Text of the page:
Some network engineering associate degree programs allow students to specialize in areas such as cybersecurity or Microsoft systems administration, and some of these programs require students to participate in internships that provide practical experience. Prerequisites for an associate degree program often include a high school diploma or GED. Applicants may also need to submit Accuplacer, SAT or ACT scores or transcripts.
Associate Degree in Internetwork Engineering
Internetworking involves connecting networks together, either LANs (local area networks) or WANs (wide area networks), to make larger networks. This is done with the use of gateways, bridges, and routers. Network engineering involves the various types of networks used to receive, transmit, and store information within a business. Students enrolled in an associate degree program in computer network engineering take classes in electronics and computing.
Learners have opportunities to learn troubleshooting and diagnostic techniques while gaining proficiency in operating systems and mathematical functions. Individuals may gain skills in team building and communication while increasing their understanding of ethical responsibility. Courses may include:
- Digital electronics
- Circuit analysis
- Operating systems
- Wireless networks
Popular Career Options
Graduates from an associate degree program in this field are prepared for careers in computer and network engineering. Individuals may find jobs in network installation, network maintenance, network design, or network administration. Graduates are prepared for positions as:
- Data communication analysts
- Network administrators
- Internet support analysts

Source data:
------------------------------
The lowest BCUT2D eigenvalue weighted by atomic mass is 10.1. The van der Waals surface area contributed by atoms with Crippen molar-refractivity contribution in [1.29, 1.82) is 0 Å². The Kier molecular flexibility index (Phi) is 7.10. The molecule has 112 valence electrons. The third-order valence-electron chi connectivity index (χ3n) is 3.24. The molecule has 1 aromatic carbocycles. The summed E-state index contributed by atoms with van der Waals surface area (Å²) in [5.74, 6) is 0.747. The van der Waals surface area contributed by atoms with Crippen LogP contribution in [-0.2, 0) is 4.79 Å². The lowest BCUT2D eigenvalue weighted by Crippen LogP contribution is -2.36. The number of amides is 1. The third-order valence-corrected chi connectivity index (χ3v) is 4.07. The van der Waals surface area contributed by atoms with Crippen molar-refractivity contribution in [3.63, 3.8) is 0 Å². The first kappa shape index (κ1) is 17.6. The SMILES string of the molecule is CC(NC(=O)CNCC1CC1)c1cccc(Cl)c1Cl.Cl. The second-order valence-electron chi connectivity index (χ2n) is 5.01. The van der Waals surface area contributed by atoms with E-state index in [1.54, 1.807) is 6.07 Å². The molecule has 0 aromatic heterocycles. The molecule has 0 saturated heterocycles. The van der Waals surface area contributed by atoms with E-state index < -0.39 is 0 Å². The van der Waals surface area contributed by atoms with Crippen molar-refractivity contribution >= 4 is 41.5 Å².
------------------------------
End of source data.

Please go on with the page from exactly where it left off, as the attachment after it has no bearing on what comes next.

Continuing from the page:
- Computer assembly and repair technicians
- Network support technicians
Employment Outlook and Salary Info
Employment of computer support specialists is expected to grow by 12% during the period of 2014 through 2024, reports the U.S. Bureau of Labor Statistics (BLS). Computer specialists who support networks earned a median wage of $62,250 in May 2015. Normal growth of 8% over the 2014-2024 period is estimated for network and computer systems administrators. These professionals earned a median annual salary of $77,810 in May 2015.
Graduates of an associate degree in network engineering may transfer to a bachelor's program in a related area, since many schools have articulating agreements with 4-year institutions. Obtaining a bachelor's degree can lead to positions as network engineers, network security specialists, LAN managers, support specialists, and microcomputer software consultants.
Graduates of an associate degree in network engineering may sit for industry certification exams. Certifications include CCNA (Cisco Network Associate), MCSA (Microsoft Systems Administrator), and MCSE (Microsoft System Engineer), among others. A student may complete a certificate program to prepare for a certification exam and immediate employment in a specialized area. Some colleges allow students to transfer credits from the certificate program to an associate degree in network engineering. Alternatively, a student may finish an associate degree program and then sit for certification exams.
Prospective internetwork engineering students can choose to start by earning an associate degree in network engineering. Classes are likely to consist of telecommunications and circuit analysis and are designed to prepare students for a careers such as network administrator or data communication analyst, among others.